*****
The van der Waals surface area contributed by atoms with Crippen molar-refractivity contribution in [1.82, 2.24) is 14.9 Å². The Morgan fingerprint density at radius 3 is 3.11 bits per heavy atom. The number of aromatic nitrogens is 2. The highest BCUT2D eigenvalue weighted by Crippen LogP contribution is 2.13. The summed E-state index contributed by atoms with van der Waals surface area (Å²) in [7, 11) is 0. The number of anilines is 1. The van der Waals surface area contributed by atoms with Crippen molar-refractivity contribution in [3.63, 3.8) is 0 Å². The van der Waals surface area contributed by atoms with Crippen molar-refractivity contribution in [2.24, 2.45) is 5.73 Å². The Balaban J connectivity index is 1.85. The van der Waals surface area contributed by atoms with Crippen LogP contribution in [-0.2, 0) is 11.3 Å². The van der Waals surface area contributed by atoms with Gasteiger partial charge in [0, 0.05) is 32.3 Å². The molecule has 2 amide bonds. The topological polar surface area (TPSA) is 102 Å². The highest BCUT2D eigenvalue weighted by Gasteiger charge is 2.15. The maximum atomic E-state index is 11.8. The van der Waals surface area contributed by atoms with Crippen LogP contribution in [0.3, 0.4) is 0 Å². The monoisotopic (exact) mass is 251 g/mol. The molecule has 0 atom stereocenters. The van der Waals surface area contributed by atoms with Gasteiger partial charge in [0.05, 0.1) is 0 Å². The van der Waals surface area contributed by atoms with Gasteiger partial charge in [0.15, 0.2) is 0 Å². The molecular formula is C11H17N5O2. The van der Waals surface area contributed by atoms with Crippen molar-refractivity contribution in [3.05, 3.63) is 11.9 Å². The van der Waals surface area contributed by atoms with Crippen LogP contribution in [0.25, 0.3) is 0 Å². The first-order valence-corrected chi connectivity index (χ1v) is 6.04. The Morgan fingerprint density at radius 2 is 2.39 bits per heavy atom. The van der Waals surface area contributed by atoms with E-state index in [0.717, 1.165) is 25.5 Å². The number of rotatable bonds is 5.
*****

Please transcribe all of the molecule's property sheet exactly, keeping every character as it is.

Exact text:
The van der Waals surface area contributed by atoms with Crippen molar-refractivity contribution in [1.82, 2.24) is 14.9 Å². The Morgan fingerprint density at radius 3 is 3.11 bits per heavy atom. The number of aromatic nitrogens is 2. The highest BCUT2D eigenvalue weighted by Crippen LogP contribution is 2.13. The summed E-state index contributed by atoms with van der Waals surface area (Å²) in [7, 11) is 0. The number of anilines is 1. The van der Waals surface area contributed by atoms with Crippen molar-refractivity contribution in [3.63, 3.8) is 0 Å². The van der Waals surface area contributed by atoms with Crippen molar-refractivity contribution in [2.24, 2.45) is 5.73 Å². The Balaban J connectivity index is 1.85. The van der Waals surface area contributed by atoms with Crippen LogP contribution in [-0.2, 0) is 11.3 Å². The van der Waals surface area contributed by atoms with Gasteiger partial charge in [0, 0.05) is 32.3 Å². The molecule has 2 amide bonds. The topological polar surface area (TPSA) is 102 Å². The highest BCUT2D eigenvalue weighted by Gasteiger charge is 2.15. The maximum atomic E-state index is 11.8. The van der Waals surface area contributed by atoms with Crippen LogP contribution in [0.3, 0.4) is 0 Å². The monoisotopic (exact) mass is 251 g/mol. The molecule has 0 atom stereocenters. The van der Waals surface area contributed by atoms with Gasteiger partial charge in [0.05, 0.1) is 0 Å². The van der Waals surface area contributed by atoms with Gasteiger partial charge in [0.15, 0.2) is 0 Å². The molecular formula is C11H17N5O2. The van der Waals surface area contributed by atoms with Crippen molar-refractivity contribution in [3.05, 3.63) is 11.9 Å². The van der Waals surface area contributed by atoms with Crippen LogP contribution in [0.25, 0.3) is 0 Å². The first-order valence-corrected chi connectivity index (χ1v) is 6.04. The Morgan fingerprint density at radius 2 is 2.39 bits per heavy atom. The van der Waals surface area contributed by atoms with E-state index in [0.717, 1.165) is 25.5 Å². The number of rotatable bonds is 5.